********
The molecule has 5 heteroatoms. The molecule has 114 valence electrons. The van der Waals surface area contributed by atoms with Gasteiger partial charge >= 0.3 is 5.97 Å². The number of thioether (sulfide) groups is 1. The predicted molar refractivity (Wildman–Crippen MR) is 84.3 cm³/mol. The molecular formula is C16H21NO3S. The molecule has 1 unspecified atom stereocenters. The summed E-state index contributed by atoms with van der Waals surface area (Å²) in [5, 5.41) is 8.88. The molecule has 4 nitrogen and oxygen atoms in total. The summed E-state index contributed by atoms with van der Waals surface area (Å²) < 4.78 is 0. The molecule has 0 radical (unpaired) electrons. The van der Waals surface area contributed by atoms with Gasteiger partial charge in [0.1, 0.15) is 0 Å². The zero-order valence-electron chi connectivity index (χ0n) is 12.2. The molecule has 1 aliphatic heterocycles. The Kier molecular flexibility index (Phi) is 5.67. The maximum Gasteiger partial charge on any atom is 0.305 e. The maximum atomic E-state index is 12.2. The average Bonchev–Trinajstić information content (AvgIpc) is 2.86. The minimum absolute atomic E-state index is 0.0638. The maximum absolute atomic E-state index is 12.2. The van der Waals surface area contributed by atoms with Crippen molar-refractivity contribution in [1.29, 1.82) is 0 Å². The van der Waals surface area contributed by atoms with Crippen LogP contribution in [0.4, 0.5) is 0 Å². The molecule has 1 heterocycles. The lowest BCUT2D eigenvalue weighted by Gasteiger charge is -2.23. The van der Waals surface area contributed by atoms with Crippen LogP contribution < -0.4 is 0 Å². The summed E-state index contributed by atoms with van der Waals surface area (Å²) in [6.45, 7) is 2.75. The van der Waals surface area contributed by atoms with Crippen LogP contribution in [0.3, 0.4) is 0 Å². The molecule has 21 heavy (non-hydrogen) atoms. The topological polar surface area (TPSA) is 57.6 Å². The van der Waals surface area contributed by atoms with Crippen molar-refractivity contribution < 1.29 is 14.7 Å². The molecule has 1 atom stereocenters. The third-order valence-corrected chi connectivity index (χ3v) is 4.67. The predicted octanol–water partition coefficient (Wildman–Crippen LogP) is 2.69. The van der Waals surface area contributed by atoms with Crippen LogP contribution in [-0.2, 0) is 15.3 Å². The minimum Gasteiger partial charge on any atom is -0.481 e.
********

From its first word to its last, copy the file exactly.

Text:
The molecule has 5 heteroatoms. The molecule has 114 valence electrons. The van der Waals surface area contributed by atoms with Gasteiger partial charge >= 0.3 is 5.97 Å². The number of thioether (sulfide) groups is 1. The predicted molar refractivity (Wildman–Crippen MR) is 84.3 cm³/mol. The molecular formula is C16H21NO3S. The molecule has 1 unspecified atom stereocenters. The summed E-state index contributed by atoms with van der Waals surface area (Å²) in [5, 5.41) is 8.88. The molecule has 4 nitrogen and oxygen atoms in total. The summed E-state index contributed by atoms with van der Waals surface area (Å²) < 4.78 is 0. The molecule has 0 radical (unpaired) electrons. The van der Waals surface area contributed by atoms with Gasteiger partial charge in [0.1, 0.15) is 0 Å². The zero-order valence-electron chi connectivity index (χ0n) is 12.2. The molecule has 1 aliphatic heterocycles. The Kier molecular flexibility index (Phi) is 5.67. The maximum Gasteiger partial charge on any atom is 0.305 e. The maximum atomic E-state index is 12.2. The average Bonchev–Trinajstić information content (AvgIpc) is 2.86. The minimum absolute atomic E-state index is 0.0638. The maximum absolute atomic E-state index is 12.2. The van der Waals surface area contributed by atoms with Crippen molar-refractivity contribution in [1.29, 1.82) is 0 Å². The van der Waals surface area contributed by atoms with Crippen LogP contribution in [0.4, 0.5) is 0 Å². The molecule has 1 heterocycles. The lowest BCUT2D eigenvalue weighted by Gasteiger charge is -2.23. The van der Waals surface area contributed by atoms with Crippen LogP contribution < -0.4 is 0 Å². The summed E-state index contributed by atoms with van der Waals surface area (Å²) in [6.45, 7) is 2.75. The van der Waals surface area contributed by atoms with Crippen LogP contribution in [0.3, 0.4) is 0 Å². The molecule has 21 heavy (non-hydrogen) atoms. The topological polar surface area (TPSA) is 57.6 Å². The van der Waals surface area contributed by atoms with Crippen molar-refractivity contribution < 1.29 is 14.7 Å². The molecule has 1 atom stereocenters. The third-order valence-corrected chi connectivity index (χ3v) is 4.67. The predicted octanol–water partition coefficient (Wildman–Crippen LogP) is 2.69. The van der Waals surface area contributed by atoms with Crippen LogP contribution in [-0.2, 0) is 15.3 Å². The minimum Gasteiger partial charge on any atom is -0.481 e.